There is a world of academic scholarship where historians and researchers do, sometimes, stick with the facts and provide objective reports. As the degradation of the American university would have it, though, there is far more often a recourse to advocacy of certain liberal positions—postmodernism, gender identity studies, race studies, feminism, etc,—masquerading as scholarship. This is especially true when we discuss controversial subjects which cross the lines of culture wars. So, what would you expect when a feminist purports to write an objective study of Christian Reconstruction?
What we have here in Julie J. Ingersoll’s Building God’s Kingdom: Inside the World of Christian Reconstruction (New York: Oxford University Press, 2015) $29.95, is just such liberal advocacy attempting to present itself as neutral observer, yet failing in a more transparent way than normal. I have had a little correspondence with Ingersoll in the past, and when I heard her book was coming out, from Oxford of all places, I was interested. So I asked for a review copy, and was pressed to make sure I actually posted a review. So, here it is, Oxford: you asked for it.
Ingersoll has a unique angle, it would seem. She was briefly married into the movement, so she assays to provide an insider’s view. As we shall see, this does not seem to help her veracity with either basic facts or the interpretation of them.
Taking over the world, or not?
Like other of our critics (which we shall detail in a separate post), Ingersoll can’t seem to make up her mind: is Reconstruction a dying, fringe movement, or is it about to take over the world? She often prevaricates between the two: on the one hand we’re fringe and no one listens to us, but on the other, we’re a force to be reckoned with and virtually created the Tea Party and the religious right all by ourselves!
For example, she begins her Introduction with the late Reconstructionist Howard Phillips’ assessment that Rushdoony had caused “historic changes in the thinking of countless leaders” (1). She even agrees that Rush was a “intellectual godfather” (1) of the religious right. But she won’t stick with the assessment. She quickly begins describing him in terms of a fringe thinker to whom no one listened. Sometimes this confusion exists within the same sentence. On the first page of her introduction, she says Rushdoony started a movement “that didn’t attract much attention,” then immediately says “the movement’s ideas became the driving force in American politics” (1). But then in the very next paragraph, “the religious right never followed through on the implications of those ideas” (1–2).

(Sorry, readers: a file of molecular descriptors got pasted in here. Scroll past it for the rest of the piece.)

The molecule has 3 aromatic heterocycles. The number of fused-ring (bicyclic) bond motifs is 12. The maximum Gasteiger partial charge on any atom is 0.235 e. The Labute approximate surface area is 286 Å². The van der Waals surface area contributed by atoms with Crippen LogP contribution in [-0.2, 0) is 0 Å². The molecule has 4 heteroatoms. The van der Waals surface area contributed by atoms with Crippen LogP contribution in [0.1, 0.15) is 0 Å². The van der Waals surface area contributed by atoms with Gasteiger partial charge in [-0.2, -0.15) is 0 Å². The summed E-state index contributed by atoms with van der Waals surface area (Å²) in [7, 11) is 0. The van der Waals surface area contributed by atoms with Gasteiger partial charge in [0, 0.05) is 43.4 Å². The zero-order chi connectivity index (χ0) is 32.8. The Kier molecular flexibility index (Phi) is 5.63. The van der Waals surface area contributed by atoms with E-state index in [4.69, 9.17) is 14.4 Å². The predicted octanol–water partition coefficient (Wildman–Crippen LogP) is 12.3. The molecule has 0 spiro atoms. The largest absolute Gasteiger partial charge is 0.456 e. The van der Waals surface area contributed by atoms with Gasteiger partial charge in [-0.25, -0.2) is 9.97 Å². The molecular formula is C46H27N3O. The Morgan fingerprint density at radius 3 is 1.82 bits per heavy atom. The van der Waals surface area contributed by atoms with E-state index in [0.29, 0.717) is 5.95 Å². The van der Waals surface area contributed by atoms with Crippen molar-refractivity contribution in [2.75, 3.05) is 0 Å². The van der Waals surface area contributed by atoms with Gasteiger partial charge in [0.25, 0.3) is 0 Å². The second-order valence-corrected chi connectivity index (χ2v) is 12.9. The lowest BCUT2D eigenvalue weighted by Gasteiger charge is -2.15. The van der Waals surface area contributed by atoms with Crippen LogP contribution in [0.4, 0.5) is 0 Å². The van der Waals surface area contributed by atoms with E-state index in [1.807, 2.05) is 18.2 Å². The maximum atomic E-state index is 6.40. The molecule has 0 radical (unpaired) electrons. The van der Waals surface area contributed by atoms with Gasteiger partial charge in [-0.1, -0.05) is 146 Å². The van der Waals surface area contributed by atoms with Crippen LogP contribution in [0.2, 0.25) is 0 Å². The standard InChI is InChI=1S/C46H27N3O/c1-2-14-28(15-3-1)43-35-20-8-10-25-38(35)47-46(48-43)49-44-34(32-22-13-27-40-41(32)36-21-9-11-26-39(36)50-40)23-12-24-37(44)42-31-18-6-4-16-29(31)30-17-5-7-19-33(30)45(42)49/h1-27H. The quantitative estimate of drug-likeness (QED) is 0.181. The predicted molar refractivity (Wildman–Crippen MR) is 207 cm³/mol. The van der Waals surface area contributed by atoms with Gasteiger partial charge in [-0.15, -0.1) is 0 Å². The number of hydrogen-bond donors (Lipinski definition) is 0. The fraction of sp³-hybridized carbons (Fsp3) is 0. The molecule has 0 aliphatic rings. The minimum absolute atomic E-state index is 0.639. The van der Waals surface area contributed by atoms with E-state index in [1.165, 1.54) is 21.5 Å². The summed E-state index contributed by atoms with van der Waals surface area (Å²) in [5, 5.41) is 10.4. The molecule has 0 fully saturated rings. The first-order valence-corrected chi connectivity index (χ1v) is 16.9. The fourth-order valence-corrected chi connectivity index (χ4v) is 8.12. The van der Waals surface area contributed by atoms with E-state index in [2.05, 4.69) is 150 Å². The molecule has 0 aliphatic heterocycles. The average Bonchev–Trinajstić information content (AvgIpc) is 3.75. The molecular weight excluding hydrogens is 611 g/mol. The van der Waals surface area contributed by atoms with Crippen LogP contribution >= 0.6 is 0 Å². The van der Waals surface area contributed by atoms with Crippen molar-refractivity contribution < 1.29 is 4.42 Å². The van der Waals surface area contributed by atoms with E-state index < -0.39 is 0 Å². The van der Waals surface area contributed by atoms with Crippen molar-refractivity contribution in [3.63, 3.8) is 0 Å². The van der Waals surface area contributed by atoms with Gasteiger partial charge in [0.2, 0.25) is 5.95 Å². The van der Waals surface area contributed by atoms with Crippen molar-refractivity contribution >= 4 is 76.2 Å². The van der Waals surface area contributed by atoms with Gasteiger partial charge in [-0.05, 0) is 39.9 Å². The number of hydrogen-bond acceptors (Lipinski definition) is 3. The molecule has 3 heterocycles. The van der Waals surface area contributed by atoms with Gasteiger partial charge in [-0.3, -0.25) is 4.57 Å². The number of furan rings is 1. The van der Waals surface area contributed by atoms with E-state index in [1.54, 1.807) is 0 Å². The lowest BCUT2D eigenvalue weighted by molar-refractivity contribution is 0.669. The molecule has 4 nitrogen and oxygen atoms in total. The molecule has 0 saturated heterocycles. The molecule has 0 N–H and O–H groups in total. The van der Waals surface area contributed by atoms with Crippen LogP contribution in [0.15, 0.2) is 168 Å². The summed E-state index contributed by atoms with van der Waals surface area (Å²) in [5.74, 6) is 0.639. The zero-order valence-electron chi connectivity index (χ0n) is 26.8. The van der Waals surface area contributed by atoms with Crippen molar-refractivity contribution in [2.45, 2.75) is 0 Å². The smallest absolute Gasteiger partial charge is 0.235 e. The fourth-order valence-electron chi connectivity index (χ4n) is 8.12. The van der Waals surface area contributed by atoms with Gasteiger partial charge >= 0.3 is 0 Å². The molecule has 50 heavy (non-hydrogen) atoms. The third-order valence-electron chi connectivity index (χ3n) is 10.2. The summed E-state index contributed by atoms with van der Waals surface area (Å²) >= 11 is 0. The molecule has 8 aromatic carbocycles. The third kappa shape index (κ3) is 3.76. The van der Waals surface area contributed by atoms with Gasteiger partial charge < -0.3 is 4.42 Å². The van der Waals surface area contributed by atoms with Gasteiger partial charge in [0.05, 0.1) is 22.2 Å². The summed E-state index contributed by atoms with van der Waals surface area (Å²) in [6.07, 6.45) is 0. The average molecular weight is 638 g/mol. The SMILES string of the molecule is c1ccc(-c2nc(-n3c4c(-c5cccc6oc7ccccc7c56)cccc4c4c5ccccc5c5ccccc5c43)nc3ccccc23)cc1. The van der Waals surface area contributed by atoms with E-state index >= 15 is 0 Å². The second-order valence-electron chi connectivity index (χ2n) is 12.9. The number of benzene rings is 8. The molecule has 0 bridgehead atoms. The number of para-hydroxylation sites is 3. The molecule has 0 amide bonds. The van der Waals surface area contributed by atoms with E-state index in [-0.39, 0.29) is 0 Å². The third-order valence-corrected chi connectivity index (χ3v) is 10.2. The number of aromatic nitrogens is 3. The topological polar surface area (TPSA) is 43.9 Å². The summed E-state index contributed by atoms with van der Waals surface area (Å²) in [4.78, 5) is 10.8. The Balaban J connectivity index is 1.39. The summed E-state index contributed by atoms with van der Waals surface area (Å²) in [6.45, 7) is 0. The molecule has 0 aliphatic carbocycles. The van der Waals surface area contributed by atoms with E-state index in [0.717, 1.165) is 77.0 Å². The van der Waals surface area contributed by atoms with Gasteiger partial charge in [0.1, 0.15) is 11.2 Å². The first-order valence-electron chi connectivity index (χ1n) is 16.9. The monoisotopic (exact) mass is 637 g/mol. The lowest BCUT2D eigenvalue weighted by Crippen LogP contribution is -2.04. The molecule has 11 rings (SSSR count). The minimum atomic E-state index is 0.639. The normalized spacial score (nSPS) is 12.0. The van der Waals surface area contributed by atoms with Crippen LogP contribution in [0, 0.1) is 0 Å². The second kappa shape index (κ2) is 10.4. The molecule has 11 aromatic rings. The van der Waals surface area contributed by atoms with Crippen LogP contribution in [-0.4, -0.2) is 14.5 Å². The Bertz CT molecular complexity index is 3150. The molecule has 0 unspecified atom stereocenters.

Returning to Phillips, she quotes, “the whole Christian conservative political movement had its genesis in Rush.” She demurs, “No doubt the elder Phillips overestimated the influence of Rushdoony” (2). Then, without cognizance of any contradiction, she gives this summary merely a short paragraph later:
As we shall see, well into the twenty-first century, the arguments made by conservative Christians about biblical government that focus on the character and structure of families, free-market economics, the legal status of religion, the critique of public education, care for the poor, the right to own guns, the funding of health care, and more have their roots in the work of R. J. Rushdoony (3).
Well before the establishment of Washington-based political organizations designed to harness the growing dissatisfaction among conservative Christians, Reconstructionists were laying an intellectual foundation that would shape the twenty-first-century conservative Christian subculture, developing what would become the religious right’s critique of the American social order, and plotting strategies to bring about change (5–6).
Wow. Imagine that. On the one hand, Rushdoony starts a movement to which no one pays attention, no one follows through, and which remains small in numbers. And yet, on the hand, Rushdoony influenced every argument made on every conservative topic, and laid the very intellectual foundations of the entire religious right. I don’t see how she can maintain this dissonance intellectually or honestly, yet it is there.